There is a good deal of software development life cycles (SDLC) available. Picking the best for your business and your project can sometimes be hard, but choosing the correct software life cycle model is key to a successful process and to reaching goals. That’s because those frameworks were created and iterated, so they’ll be useful for anyone implementing them.
Now, what are software life cycle models? It’s a conceptual framework that includes a series of phases to better follow and understand the software building process of a product. Any experienced software developer should know how to pick the best SDLC, based on the business and project’s requirements.
Deciding which software development life cycle is the perfect one for your project can be difficult, so you need to understand the differences between them. Remember to keep in mind what are the requirements, pain points, and needs of the project in order to pick the best SDLC that ensures better delivery of the product.
Life cycle models in software engineering
Planning is the key to success. This applies to almost everything, including a software development project.
To reach the goals most efficiently and effectively, it’s best to follow certain steps within the framework of existing software life cycle models. The phases to consider are the following:
1. Planning And Requirement Analysis
In software development, planning is critical. Requirement analysis is also undertaken by the organization’s developers based on user feedback and research.
The data collected from this analysis serves as the foundation for a project.
After doing this, the basic project is designed and all the data required is available for anyone to consult.
2. Defining Requirements
During this phase, all the necessary requirements to reach the objective are defined.
Stakeholders, customers, and other interested parts approve the requirements and everything is documented using SRS (Software Requirement Specification).
In this documentation, it is clear what is to be defined and created during the whole project cycle.
3. Designing Architecture
By documenting all the requirements using the SRS, the developers suggest the best architecture for creating the software.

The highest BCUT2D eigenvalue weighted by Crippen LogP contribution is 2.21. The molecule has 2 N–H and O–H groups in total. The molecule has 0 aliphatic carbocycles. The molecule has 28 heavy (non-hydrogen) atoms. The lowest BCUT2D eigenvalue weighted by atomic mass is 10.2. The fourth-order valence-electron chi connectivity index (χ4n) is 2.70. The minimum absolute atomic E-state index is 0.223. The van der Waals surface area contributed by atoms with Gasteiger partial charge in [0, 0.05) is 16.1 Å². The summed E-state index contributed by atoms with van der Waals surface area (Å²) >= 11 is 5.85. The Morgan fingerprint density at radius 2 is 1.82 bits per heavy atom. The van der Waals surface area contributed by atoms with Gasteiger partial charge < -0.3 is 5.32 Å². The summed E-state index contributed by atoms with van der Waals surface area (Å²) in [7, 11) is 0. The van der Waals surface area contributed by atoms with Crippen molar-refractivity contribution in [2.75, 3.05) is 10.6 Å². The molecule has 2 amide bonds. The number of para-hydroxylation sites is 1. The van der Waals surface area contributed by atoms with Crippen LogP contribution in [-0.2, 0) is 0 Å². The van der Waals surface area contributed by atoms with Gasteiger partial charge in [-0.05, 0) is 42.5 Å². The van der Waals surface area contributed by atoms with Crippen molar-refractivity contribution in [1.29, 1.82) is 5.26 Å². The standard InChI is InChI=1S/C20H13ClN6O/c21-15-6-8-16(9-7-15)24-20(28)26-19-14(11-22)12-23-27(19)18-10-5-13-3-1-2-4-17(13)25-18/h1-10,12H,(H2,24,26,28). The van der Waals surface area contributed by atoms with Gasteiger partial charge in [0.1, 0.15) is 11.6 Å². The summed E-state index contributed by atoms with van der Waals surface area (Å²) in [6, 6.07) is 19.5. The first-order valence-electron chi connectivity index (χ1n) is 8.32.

They submit several proposals in the Design Document Specification (DDS). Stakeholders review this and select the most workable design to achieve the goal.
4. Developing Product
This is where the actual product development begins. Depending on what was outlined both in the SRS and the DDS, programmers use a specific programming language to develop the product.
5. Product Testing and Integration
At this stage, the code has been written and the product is developed. Now it’s time for it to be tested to determine whether it has any bugs, though the product has been tested along the way. This is just to ensure that there aren’t any bugs that have slipped past the testing stage.
Once the errors have been corrected, the software is ready to move on to the next stage.
4. Types of software development life cycles
As previously mentioned, there are several SDLC models. Among the most popular life cycle models in software engineering, are:
It’s the oldest model. Under Waterfall, one phase is completed and moves on to the next, with no possibility of going back. It isn’t collaborative, but rather each phase has its own plan to follow.
- Pros: easy to understand and get used to working with.
- Cons: few instances of review at each stage, so it’s necessary to wait for the maintenance stage to correct any errors.
It’s an evolution of the Waterfall model. The difference is that it has a testing phase in each stage of the product development.
- Pros: there are more instances of testing and, therefore, of correcting errors before moving on to another phase.
- Cons: it’s still difficult to go back to correct bugs or make changes.
Repetition characterizes this model.
What does it mean? Unlike the Waterfall or V-shaped model, not everything is planned from the beginning. It takes some requirements, tests them and evaluates whether more requirements are needed.
- Pro: this model allows having an MVP (minimum viable product), which means that it gives an overview of the software in much less time.
- Con: it can be more difficult to understand for those who have always worked with a Waterfall model.
Agile divides the final product into cycles. In this way, an MVP is reached quickly.
One version is produced after another, with small modifications. It’s tested at each phase. That gives the opportunity to fix bugs on the spot, and to iterate the developed MVP.
The idea of the Agile approach is that development is collaborative, with developers, designers and the client in constant communication.
- Pro: it creates products that function in a short period of time.
- Con: if there is a lack of communication, it may not work properly.